Law enforcement and prevention professionals have an innate partnership in their ultimate goal of helping reduce substance abuse in their communities. Prevention aims to intervene early in the lives of youth attempting to reduce the likelihood of substance abuse. Identifying risk and protective factors and focusing on the resiliency and strengths of the youth and adult populations can have the most encompassing impact on communities. Analogously police departments work tirelessly to reduce the potential for further crime, in this case illegal actions and consequences related to substance abuse from drugs and alcohol.
“Substance abuse accounts for most of the criminal activity in cities and towns nationwide,” The US Department of Justice said.
Comprehensive programs and approaches often require involvement and collaboration from multiple sectors.
Pamela Hyde, JD, Administrator, Substance Abuse and Mental Health Survives Administration wrote about Law Enforcement and Behavioral Health Working Together. In her article she said traumatic incidents and family disruption have been linked to future problems including substance abuse.
“This means that first responders have the added responsibility to try and minimize the potential negative impact that may result when they must intervene,” Hyde said.
Collaboration is key in developing continued partnerships for community health and in minimizing the impact of these traumatic triggering instances on community members.
“It is extremely important to have a healthy, ongoing collaborative relationship with community partners in order to deal with issues facing your community,” Partnership for Drug Free Kids said.
Community Coalitions of Idaho Executive Director, Tammy Rubino has worked in prevention for nearly 20 years and has come to understand the importance of law enforcement and prevention working together.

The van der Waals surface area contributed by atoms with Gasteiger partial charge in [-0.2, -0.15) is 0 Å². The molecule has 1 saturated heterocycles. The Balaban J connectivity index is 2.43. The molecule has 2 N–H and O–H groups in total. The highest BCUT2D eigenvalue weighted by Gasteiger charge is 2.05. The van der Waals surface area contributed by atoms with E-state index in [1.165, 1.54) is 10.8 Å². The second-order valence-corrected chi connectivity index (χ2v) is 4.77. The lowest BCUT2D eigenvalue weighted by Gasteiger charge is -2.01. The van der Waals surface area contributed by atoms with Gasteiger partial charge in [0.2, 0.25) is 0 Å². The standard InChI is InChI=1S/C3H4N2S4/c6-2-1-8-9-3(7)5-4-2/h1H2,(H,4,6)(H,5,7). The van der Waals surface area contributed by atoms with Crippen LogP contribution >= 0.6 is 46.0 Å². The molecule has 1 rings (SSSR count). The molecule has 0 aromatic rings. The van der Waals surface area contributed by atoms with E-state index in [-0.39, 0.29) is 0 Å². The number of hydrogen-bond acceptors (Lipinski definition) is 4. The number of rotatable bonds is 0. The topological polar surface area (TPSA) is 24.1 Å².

“In my opinion, the most important reason for having coalitions partner with law enforcement is because we can accomplish so much more by collaborating with them. We have a shared vision in what we want for our communities, but our approaches and perspectives are very different. Coalitions look for how to make long-term improvements in their communities, while law enforcement has to respond to problems individually and quickly. By combining the two approaches, you can develop more effective strategies in order to affect community change,” Tammy said.
The various benefits that community partnerships can foster is countless, especially in dealing with efforts to reduce substance abuse. Adopting a partnership between prevention and law enforcement should be vital for continuously growing community health.
Learn how to expand this partnership in your communities at the CCI March training tilted
“Enforcement & Prevention: Working together for our communities”
Visit the CCI website for updates after the training